Large marijuana grow operation – Courtesy: Shutterstock – Image by Canna Obscura
Supporters of a proposed constitutional amendment that would legalize marijuana for recreational use have cleared a first obstacle to appear on the ballot in 2024 by submitting a sufficient number of petition signatures to warrant a review of the proposal by the Florida Supreme Court.
On Thursday afternoon, 294,037 valid petition signatures had been presented by the “Smart & Safe Florida” political committee, which has received funding from the multistate cannabis business Trulieve. To assess the proposed language of the measure, a crucial legal stage in the procedure, the court must receive at least 222,898 signatures.
The largest medical marijuana business in Florida, Trulieve, has donated $20 million to the cause, covering all but $124.58 of the total sum gathered so far. By December 31, the committee had spent more than $19 million, almost all of which had gone toward collecting and verifying petitions.
The wording of the proposal will be scrutinized by the Supreme Court to make sure it only covers one topic and won’t deceive voters. In 2021, the justices rejected two initiatives that would have legalized marijuana usage for recreational purposes.
In order to appear on the ballot in 2024, the Smart & Safe Florida organization would need to gather 891,589 valid signatures in total, with a specific percentage of those signatures originating from at least half of the state’s congressional districts.
People over the age of 21 would be permitted to “possess, purchase, or use marijuana goods and marijuana accessories for non-medical personal consumption by smoking, ingestion, or other means” under the “Adult Personal Use of Marijuana” plan.
Any certified medical marijuana business in the state would be able to “acquire, produce, process, manufacture, sell, and distribute such items and accessories” under the proposal. There are 22 licensed operators in Florida right now. The proposal would prohibit anybody from cultivating marijuana plants for personal use.
Constitutional amendments must receive the support of 60 percent of voters in order to be approved.
Due to multiple amendments approved by Florida lawmakers in recent years designed to make it more challenging for proposals to get on the ballot and pass, the ballot-initiative process is an expensive and tough enterprise.
The rule that forbids petitioners from being paid per signature and mandates that employees be paid a daily or hourly salary may be the most difficult to implement. Petitioners who frequently move between states to gather signatures for ballot proposals must also register with Florida.
According to industry analysts, the cost of submitting proposals for a vote has more than doubled as a result of the restrictions on per-signature costs and other constraints.
For instance, proponents of a 2016 constitutional amendment that widely authorized the use of medical marijuana spent less than $14 million to get the proposal on the ballot and approve it with the support of more than 71 percent of voters.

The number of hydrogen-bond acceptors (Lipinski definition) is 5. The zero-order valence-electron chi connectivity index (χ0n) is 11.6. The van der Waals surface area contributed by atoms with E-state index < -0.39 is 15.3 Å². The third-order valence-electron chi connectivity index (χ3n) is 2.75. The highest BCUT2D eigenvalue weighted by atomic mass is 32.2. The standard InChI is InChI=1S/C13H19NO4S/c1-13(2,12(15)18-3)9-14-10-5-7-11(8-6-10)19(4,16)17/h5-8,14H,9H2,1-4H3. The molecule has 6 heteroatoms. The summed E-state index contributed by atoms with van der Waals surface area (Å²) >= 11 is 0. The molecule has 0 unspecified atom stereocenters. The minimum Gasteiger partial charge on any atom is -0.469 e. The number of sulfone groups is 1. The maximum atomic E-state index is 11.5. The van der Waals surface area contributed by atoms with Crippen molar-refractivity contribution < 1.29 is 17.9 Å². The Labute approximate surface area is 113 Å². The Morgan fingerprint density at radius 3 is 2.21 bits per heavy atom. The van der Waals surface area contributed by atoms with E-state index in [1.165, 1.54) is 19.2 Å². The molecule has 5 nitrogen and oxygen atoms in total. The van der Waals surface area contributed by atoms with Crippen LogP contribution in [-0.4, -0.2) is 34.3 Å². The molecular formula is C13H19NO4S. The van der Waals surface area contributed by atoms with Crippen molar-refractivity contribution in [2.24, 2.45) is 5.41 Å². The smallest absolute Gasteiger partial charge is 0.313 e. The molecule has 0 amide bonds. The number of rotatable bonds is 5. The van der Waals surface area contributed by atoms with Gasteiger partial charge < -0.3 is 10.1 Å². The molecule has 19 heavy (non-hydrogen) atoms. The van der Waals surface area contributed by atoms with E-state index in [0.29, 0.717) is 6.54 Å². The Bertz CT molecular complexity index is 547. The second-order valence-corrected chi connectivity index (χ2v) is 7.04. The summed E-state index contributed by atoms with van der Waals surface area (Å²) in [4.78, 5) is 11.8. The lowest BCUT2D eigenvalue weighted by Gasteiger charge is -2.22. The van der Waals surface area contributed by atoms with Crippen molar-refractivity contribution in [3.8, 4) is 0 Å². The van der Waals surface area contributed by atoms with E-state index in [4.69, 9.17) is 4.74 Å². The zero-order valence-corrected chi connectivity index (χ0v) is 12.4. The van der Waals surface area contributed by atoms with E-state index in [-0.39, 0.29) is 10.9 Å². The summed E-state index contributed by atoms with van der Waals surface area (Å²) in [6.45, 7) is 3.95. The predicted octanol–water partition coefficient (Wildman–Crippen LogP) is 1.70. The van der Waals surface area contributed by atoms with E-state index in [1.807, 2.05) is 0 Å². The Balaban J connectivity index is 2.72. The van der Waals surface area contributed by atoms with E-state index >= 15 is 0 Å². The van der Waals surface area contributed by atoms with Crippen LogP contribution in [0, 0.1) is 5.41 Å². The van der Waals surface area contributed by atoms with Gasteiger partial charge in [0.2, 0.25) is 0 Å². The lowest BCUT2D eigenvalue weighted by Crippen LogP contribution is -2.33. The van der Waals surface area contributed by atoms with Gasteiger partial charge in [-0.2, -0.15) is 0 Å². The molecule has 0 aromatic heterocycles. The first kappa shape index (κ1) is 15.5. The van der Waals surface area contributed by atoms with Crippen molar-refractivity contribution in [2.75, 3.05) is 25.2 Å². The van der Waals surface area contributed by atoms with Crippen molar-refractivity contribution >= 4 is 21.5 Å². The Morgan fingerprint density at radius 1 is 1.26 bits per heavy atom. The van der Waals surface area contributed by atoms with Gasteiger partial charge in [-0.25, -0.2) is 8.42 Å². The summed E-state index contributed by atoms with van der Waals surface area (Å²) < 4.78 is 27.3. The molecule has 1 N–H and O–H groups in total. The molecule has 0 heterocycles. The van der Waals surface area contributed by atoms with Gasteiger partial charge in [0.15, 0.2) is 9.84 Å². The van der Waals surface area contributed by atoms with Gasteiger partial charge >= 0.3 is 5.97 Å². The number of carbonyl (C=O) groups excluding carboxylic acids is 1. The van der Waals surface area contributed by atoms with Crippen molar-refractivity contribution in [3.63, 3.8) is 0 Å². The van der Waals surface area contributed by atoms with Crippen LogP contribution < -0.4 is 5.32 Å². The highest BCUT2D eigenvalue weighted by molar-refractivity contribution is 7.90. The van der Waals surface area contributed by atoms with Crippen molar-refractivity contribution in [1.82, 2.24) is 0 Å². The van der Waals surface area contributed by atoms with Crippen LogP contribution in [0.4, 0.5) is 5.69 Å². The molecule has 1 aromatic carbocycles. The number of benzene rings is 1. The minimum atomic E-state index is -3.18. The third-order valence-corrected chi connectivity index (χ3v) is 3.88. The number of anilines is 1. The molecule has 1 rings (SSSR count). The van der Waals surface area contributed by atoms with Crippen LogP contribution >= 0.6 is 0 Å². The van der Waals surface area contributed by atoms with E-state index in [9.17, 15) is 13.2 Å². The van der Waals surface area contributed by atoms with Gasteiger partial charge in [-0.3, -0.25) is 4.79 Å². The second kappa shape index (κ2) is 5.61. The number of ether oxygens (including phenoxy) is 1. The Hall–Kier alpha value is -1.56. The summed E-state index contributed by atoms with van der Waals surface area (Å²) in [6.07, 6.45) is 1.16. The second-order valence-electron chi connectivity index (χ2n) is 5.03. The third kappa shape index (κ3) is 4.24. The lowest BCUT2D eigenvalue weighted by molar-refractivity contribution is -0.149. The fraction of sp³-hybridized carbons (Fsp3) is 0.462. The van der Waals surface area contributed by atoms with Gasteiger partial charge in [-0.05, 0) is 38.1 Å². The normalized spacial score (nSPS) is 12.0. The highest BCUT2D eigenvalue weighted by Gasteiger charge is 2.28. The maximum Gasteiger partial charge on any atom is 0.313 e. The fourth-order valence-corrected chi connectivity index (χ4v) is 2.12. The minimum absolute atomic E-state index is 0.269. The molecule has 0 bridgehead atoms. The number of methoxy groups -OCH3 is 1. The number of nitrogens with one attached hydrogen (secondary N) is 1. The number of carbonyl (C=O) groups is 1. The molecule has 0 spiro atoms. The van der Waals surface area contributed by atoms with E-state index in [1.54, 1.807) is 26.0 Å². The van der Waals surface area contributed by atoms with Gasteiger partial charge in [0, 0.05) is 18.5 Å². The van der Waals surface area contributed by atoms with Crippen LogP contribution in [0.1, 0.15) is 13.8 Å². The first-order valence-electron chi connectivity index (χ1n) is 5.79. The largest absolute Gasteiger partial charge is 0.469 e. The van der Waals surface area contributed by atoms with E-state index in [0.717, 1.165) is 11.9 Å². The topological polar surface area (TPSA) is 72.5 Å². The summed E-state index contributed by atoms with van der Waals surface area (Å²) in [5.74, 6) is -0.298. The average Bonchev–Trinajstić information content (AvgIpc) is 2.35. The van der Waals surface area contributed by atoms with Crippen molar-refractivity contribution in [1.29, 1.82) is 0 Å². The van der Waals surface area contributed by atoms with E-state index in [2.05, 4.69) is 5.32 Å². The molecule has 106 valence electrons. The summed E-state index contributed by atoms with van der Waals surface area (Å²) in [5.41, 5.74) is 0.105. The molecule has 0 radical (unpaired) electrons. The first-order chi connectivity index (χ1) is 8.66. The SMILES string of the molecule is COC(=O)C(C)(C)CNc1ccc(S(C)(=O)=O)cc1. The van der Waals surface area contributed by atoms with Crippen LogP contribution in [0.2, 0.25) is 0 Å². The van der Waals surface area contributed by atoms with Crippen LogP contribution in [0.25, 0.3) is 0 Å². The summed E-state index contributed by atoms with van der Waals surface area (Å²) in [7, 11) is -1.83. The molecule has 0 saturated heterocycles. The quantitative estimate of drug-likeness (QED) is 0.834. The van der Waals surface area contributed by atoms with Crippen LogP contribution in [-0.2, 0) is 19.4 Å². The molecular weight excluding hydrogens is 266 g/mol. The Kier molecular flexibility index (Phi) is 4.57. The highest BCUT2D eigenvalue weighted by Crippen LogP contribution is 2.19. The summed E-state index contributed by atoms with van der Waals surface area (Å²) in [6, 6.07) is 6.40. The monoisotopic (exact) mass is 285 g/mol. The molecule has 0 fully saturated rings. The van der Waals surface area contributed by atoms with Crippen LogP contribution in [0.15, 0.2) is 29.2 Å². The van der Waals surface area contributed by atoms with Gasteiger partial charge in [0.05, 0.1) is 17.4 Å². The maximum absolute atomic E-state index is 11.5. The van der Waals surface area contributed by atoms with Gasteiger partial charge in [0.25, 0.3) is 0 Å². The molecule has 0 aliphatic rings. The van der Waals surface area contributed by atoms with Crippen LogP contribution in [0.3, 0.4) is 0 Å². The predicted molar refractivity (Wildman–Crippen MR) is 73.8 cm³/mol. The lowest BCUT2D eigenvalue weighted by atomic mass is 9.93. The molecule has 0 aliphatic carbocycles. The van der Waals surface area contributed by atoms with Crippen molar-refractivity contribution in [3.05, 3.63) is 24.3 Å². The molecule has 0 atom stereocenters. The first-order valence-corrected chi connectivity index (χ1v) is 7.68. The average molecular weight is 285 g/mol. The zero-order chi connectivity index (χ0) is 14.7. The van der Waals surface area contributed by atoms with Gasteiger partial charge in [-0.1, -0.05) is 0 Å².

In comparison, Smart & Safe Florida, which began its push in August, has already surpassed that sum.
“For those who wanted to make it more costly and more difficult, they can drop the mic. Mission accomplished, as it were,” Steve Vancore, a spokesman for Trulieve, told The News Service of Florida.
The ongoing petition-gathering process is “very time-consuming, very difficult,” Vancore said.
“It’s far more expensive and far more complicated than even us going into this thought it would be. And that’s why … $20 million, six months in the field, not even halfway there (with signatures),” he said.
Another source of uncertainty is the Supreme Court’s review.
Justices ruled in June 2021 that the Sensible Florida political committee’s proposed legalization of recreational marijuana contained misleading ballot language. A recreational marijuana proposal from the committee Make It Legal Florida was turned down by the court two months earlier.
Supporters of the current proposal claimed that they looked to the court’s judgments from 2021 for advice. Legislators will also have the last say in how the marijuana sector is organized under the legislation.
In August, Kim Rivers, CEO of Trulieve, explained to the News Service that the nod to the Legislature was deliberate and cited the requirement that proposed constitutional amendments be restricted to certain topics.
“Clearly this language was written with prior court decisions in mind. The lawyers read carefully what the court’s admonitions were on the previous ones and then took that guidance and put it in this language now,” Vancore said Thursday. “Legal teams have reviewed, reviewed, reviewed and… attempted not to make those same mistakes.”
In order to guarantee placement before voters, the Smart & Safe Florida committee must ultimately submit more than 1.1 million signatures.
“Do I think they will make it? Yes. But it’s going to require significant financial resources. I think the money will be there. I think there’s a lot of enthusiasm for this,” Vancore said.
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